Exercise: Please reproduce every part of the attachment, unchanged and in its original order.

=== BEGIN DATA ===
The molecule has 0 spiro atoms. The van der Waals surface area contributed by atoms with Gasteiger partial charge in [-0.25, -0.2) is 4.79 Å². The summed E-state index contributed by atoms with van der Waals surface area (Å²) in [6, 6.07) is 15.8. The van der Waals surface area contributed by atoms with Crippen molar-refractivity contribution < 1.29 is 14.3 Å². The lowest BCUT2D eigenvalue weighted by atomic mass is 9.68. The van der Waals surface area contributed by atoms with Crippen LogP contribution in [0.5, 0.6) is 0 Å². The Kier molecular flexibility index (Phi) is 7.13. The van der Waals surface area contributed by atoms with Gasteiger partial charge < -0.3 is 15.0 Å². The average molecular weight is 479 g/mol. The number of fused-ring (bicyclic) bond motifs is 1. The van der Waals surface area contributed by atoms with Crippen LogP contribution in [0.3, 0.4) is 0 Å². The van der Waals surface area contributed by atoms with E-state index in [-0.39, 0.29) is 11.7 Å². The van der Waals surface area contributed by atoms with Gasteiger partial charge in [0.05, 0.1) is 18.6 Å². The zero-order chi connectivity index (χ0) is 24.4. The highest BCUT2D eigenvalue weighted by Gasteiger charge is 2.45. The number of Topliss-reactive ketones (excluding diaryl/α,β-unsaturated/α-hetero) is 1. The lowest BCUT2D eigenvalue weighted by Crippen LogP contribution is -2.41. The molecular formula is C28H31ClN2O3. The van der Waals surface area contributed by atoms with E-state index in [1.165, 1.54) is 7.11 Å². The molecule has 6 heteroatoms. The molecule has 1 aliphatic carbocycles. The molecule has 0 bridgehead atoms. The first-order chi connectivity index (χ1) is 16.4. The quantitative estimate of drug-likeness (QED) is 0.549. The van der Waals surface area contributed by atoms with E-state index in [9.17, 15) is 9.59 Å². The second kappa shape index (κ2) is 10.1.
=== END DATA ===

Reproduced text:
The molecule has 0 spiro atoms. The van der Waals surface area contributed by atoms with Gasteiger partial charge in [-0.25, -0.2) is 4.79 Å². The summed E-state index contributed by atoms with van der Waals surface area (Å²) in [6, 6.07) is 15.8. The van der Waals surface area contributed by atoms with Crippen molar-refractivity contribution < 1.29 is 14.3 Å². The lowest BCUT2D eigenvalue weighted by atomic mass is 9.68. The van der Waals surface area contributed by atoms with Crippen LogP contribution in [0.5, 0.6) is 0 Å². The Kier molecular flexibility index (Phi) is 7.13. The van der Waals surface area contributed by atoms with Gasteiger partial charge < -0.3 is 15.0 Å². The average molecular weight is 479 g/mol. The number of fused-ring (bicyclic) bond motifs is 1. The van der Waals surface area contributed by atoms with Crippen LogP contribution in [0.3, 0.4) is 0 Å². The van der Waals surface area contributed by atoms with E-state index in [-0.39, 0.29) is 11.7 Å². The van der Waals surface area contributed by atoms with Gasteiger partial charge in [0.05, 0.1) is 18.6 Å². The zero-order chi connectivity index (χ0) is 24.4. The highest BCUT2D eigenvalue weighted by Gasteiger charge is 2.45. The number of Topliss-reactive ketones (excluding diaryl/α,β-unsaturated/α-hetero) is 1. The lowest BCUT2D eigenvalue weighted by Crippen LogP contribution is -2.41. The molecular formula is C28H31ClN2O3. The van der Waals surface area contributed by atoms with E-state index in [1.165, 1.54) is 7.11 Å². The molecule has 6 heteroatoms. The molecule has 1 aliphatic carbocycles. The molecule has 0 bridgehead atoms. The first-order chi connectivity index (χ1) is 16.4. The quantitative estimate of drug-likeness (QED) is 0.549. The van der Waals surface area contributed by atoms with E-state index in [9.17, 15) is 9.59 Å². The second kappa shape index (κ2) is 10.1.